This is how the state of Michigan views it. Taken from the MI-1040 Individual Income Tax Forms and Instructions.

https://www.michigan.gov/documents/taxes/BOOK_MI_1040_674612_7.pdf#Page=6


Resident 
Resident. You are a Michigan resident if Michigan is your permanent home. Your permanent home is the place you intend to return to whenever you go away. A temporary absence from Michigan, such as spending the winter in a southern state, does not make you a part-year resident.

xmasbaby0
Level 15

I have two homes, each in a different state. Does it matter which one I used for my primary residence?

@Lhpfla This thread is kind of old, and it is unclear why you are posting to this thread.  Do you have a question about owning two homes and what you can deduct?  One of the responses above is incorrect.  The $10,000 cap is not on mortgage interest.  The $10,000 cap is for SALT---state and local taxes including property tax that you can deduct for the homes you own for your own use.

 

https://ttlc.intuit.com/questions/4482873-which-federal-tax-deductions-have-been-suspended-by-tax-re...

**Disclaimer: Every effort has been made to offer the most correct information possible. The poster disclaims any legal responsibility for the accuracy of the information that is contained in this post.**
Anonymous
Not applicable

I have two homes, each in a different state. Does it matter which one I used for my primary residence?

multiple residences in different states really raises the question of domicile.  you can have multiple residences, reside in multiple states but can have only one domicile.     domicile is important for income tax purposes and estate tax purposes and possibly other purposes.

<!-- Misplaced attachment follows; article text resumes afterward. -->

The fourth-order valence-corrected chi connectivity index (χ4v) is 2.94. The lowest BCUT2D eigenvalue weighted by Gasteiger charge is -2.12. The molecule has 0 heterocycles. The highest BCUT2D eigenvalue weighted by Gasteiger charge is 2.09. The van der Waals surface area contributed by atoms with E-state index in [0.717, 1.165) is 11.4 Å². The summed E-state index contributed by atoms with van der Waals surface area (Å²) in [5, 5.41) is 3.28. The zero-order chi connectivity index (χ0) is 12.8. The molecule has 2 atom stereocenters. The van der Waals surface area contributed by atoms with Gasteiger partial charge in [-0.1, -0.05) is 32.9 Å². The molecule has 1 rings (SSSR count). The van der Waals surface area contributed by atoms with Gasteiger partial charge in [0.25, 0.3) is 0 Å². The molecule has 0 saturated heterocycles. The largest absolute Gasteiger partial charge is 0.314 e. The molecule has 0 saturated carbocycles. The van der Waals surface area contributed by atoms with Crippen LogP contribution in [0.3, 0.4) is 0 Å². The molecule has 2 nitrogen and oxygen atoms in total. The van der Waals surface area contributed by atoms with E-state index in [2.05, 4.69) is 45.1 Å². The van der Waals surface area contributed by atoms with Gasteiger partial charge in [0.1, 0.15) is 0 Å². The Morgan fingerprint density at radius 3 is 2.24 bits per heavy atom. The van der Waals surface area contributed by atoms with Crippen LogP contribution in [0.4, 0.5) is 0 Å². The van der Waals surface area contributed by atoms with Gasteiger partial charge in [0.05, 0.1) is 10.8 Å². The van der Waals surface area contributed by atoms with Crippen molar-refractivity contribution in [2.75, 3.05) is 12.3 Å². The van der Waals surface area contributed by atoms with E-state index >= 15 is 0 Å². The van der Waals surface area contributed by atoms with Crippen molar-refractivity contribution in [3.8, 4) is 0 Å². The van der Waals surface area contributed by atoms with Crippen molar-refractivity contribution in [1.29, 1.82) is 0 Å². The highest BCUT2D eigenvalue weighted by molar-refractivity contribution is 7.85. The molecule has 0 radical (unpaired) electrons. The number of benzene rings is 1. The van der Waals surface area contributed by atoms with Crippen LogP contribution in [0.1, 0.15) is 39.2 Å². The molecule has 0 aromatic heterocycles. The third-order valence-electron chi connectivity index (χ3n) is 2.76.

Many states look to a person’s domicile to determine residency. An individual generally has only one domicile, which is the place considered the true home, the place where the individual intends to return to when away. Although an individual may have more than one residence, (i.e. a place where the individual is present from time to time) it is critical that he/she solidify in the eyes of the state one domicile or true home for estate tax purposes. Due to differences in state rules, an individual may be held to have more than one domicile or true home (Hill v. Martin, 296 U.S. 393(1935)). The unfortunate consequence of such a situation is that two states can constitutionally tax the estate of the same individual as a domiciliary, so long as all the death taxes do not exceed the estate’s total value.

 

Howard Hughes is probably the most famous name where his estate had to deal with domicile.  He didn't establish it in either California or Nevada where he split his time.  Both states litigated the issue. It cost his estate millions in legal fees because representation was needed in both states. It took years to settle.  

Antirustbug
New Member

I have two homes, each in a different state. Does it matter which one I used for my primary residence?

 I live in Oregon retired from the Railroad and my wife still works for the State of Oregon and we have a small child together going to a private school in Oregon. I have a large 401/k and separate E-trade investments. 

 

My question is, if I buy or rent a residence in Washington live their 184 days can we have separate residence were after changing my Oregon licence  to Washington, also could we keep our vehicles registered in Oregon on account my wife lives in Oregon 184 days as her primary residence. 

 

My last question, On my investments would I get out of paying Oregon State Income tax that's like 9%